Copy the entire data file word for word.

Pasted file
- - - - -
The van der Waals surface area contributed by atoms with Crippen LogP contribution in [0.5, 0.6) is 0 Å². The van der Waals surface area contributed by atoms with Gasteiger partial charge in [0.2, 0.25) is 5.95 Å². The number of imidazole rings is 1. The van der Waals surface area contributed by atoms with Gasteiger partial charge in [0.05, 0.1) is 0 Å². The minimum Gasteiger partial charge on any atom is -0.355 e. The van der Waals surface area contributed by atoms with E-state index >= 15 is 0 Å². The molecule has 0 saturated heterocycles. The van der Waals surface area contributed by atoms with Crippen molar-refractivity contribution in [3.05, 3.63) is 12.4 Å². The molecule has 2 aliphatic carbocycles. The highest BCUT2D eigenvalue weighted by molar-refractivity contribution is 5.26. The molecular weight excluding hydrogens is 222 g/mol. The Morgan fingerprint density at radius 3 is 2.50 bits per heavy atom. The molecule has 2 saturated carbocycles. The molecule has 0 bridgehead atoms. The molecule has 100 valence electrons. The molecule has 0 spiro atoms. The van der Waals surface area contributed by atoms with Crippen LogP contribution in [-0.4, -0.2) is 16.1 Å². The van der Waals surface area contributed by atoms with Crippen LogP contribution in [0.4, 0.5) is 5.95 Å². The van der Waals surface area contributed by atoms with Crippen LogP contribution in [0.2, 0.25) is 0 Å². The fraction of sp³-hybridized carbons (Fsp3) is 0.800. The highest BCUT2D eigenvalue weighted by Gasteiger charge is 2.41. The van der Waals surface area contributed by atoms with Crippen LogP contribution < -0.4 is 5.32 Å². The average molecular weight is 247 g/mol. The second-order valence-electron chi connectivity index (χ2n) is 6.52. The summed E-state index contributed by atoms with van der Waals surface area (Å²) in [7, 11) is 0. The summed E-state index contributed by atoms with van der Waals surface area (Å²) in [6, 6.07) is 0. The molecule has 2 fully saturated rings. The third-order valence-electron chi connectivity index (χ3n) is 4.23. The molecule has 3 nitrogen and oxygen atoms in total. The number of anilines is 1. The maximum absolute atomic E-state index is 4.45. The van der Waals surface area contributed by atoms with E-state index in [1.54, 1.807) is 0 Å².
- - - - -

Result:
The van der Waals surface area contributed by atoms with Crippen LogP contribution in [0.5, 0.6) is 0 Å². The van der Waals surface area contributed by atoms with Gasteiger partial charge in [0.2, 0.25) is 5.95 Å². The number of imidazole rings is 1. The van der Waals surface area contributed by atoms with Gasteiger partial charge in [0.05, 0.1) is 0 Å². The minimum Gasteiger partial charge on any atom is -0.355 e. The van der Waals surface area contributed by atoms with E-state index >= 15 is 0 Å². The molecule has 0 saturated heterocycles. The van der Waals surface area contributed by atoms with Crippen molar-refractivity contribution in [3.05, 3.63) is 12.4 Å². The molecule has 2 aliphatic carbocycles. The highest BCUT2D eigenvalue weighted by molar-refractivity contribution is 5.26. The molecular weight excluding hydrogens is 222 g/mol. The Morgan fingerprint density at radius 3 is 2.50 bits per heavy atom. The molecule has 2 saturated carbocycles. The molecule has 0 bridgehead atoms. The molecule has 100 valence electrons. The molecule has 0 spiro atoms. The van der Waals surface area contributed by atoms with Crippen LogP contribution in [-0.4, -0.2) is 16.1 Å². The van der Waals surface area contributed by atoms with Crippen LogP contribution in [0.4, 0.5) is 5.95 Å². The van der Waals surface area contributed by atoms with Crippen LogP contribution in [0.2, 0.25) is 0 Å². The fraction of sp³-hybridized carbons (Fsp3) is 0.800. The highest BCUT2D eigenvalue weighted by Gasteiger charge is 2.41. The van der Waals surface area contributed by atoms with Crippen LogP contribution < -0.4 is 5.32 Å². The average molecular weight is 247 g/mol. The second-order valence-electron chi connectivity index (χ2n) is 6.52. The summed E-state index contributed by atoms with van der Waals surface area (Å²) in [7, 11) is 0. The summed E-state index contributed by atoms with van der Waals surface area (Å²) in [6, 6.07) is 0. The molecule has 2 fully saturated rings. The third-order valence-electron chi connectivity index (χ3n) is 4.23. The molecule has 3 nitrogen and oxygen atoms in total. The number of anilines is 1. The maximum absolute atomic E-state index is 4.45. The van der Waals surface area contributed by atoms with E-state index in [1.54, 1.807) is 0 Å².